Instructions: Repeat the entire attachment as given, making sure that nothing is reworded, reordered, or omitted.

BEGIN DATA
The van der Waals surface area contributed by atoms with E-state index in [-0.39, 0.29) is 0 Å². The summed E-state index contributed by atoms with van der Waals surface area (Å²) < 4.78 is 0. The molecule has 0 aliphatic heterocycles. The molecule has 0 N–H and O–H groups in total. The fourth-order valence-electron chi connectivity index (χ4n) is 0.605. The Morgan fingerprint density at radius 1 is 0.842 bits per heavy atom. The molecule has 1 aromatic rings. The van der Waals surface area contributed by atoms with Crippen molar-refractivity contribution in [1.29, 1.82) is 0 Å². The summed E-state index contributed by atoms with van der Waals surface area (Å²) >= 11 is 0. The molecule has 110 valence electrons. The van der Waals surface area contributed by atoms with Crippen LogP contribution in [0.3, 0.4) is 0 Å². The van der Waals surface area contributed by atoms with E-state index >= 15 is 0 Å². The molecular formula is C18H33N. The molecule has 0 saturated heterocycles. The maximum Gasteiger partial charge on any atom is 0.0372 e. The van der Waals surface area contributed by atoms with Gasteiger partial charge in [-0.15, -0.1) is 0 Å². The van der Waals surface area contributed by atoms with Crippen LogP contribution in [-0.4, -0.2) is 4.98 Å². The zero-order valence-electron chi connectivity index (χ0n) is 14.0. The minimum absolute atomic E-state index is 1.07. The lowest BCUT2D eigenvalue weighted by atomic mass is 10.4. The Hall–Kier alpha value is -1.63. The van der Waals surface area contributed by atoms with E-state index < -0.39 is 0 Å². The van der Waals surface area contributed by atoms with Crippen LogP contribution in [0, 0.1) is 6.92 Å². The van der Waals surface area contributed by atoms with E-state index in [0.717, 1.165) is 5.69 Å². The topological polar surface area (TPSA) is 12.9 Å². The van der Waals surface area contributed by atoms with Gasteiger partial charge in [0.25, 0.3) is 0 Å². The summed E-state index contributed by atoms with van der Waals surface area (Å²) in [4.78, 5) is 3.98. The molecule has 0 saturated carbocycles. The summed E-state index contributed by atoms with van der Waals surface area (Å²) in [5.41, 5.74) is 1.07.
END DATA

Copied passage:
The van der Waals surface area contributed by atoms with E-state index in [-0.39, 0.29) is 0 Å². The summed E-state index contributed by atoms with van der Waals surface area (Å²) < 4.78 is 0. The molecule has 0 aliphatic heterocycles. The molecule has 0 N–H and O–H groups in total. The fourth-order valence-electron chi connectivity index (χ4n) is 0.605. The Morgan fingerprint density at radius 1 is 0.842 bits per heavy atom. The molecule has 1 aromatic rings. The van der Waals surface area contributed by atoms with Crippen molar-refractivity contribution in [1.29, 1.82) is 0 Å². The summed E-state index contributed by atoms with van der Waals surface area (Å²) >= 11 is 0. The molecule has 110 valence electrons. The van der Waals surface area contributed by atoms with Crippen LogP contribution in [0.3, 0.4) is 0 Å². The van der Waals surface area contributed by atoms with E-state index >= 15 is 0 Å². The molecular formula is C18H33N. The molecule has 0 saturated heterocycles. The maximum Gasteiger partial charge on any atom is 0.0372 e. The van der Waals surface area contributed by atoms with Gasteiger partial charge in [-0.15, -0.1) is 0 Å². The van der Waals surface area contributed by atoms with Crippen LogP contribution in [-0.4, -0.2) is 4.98 Å². The zero-order valence-electron chi connectivity index (χ0n) is 14.0. The minimum absolute atomic E-state index is 1.07. The lowest BCUT2D eigenvalue weighted by atomic mass is 10.4. The Hall–Kier alpha value is -1.63. The van der Waals surface area contributed by atoms with E-state index < -0.39 is 0 Å². The van der Waals surface area contributed by atoms with Crippen LogP contribution in [0, 0.1) is 6.92 Å². The van der Waals surface area contributed by atoms with E-state index in [0.717, 1.165) is 5.69 Å². The topological polar surface area (TPSA) is 12.9 Å². The van der Waals surface area contributed by atoms with Gasteiger partial charge in [0.25, 0.3) is 0 Å². The summed E-state index contributed by atoms with van der Waals surface area (Å²) in [4.78, 5) is 3.98. The molecule has 0 saturated carbocycles. The summed E-state index contributed by atoms with van der Waals surface area (Å²) in [5.41, 5.74) is 1.07.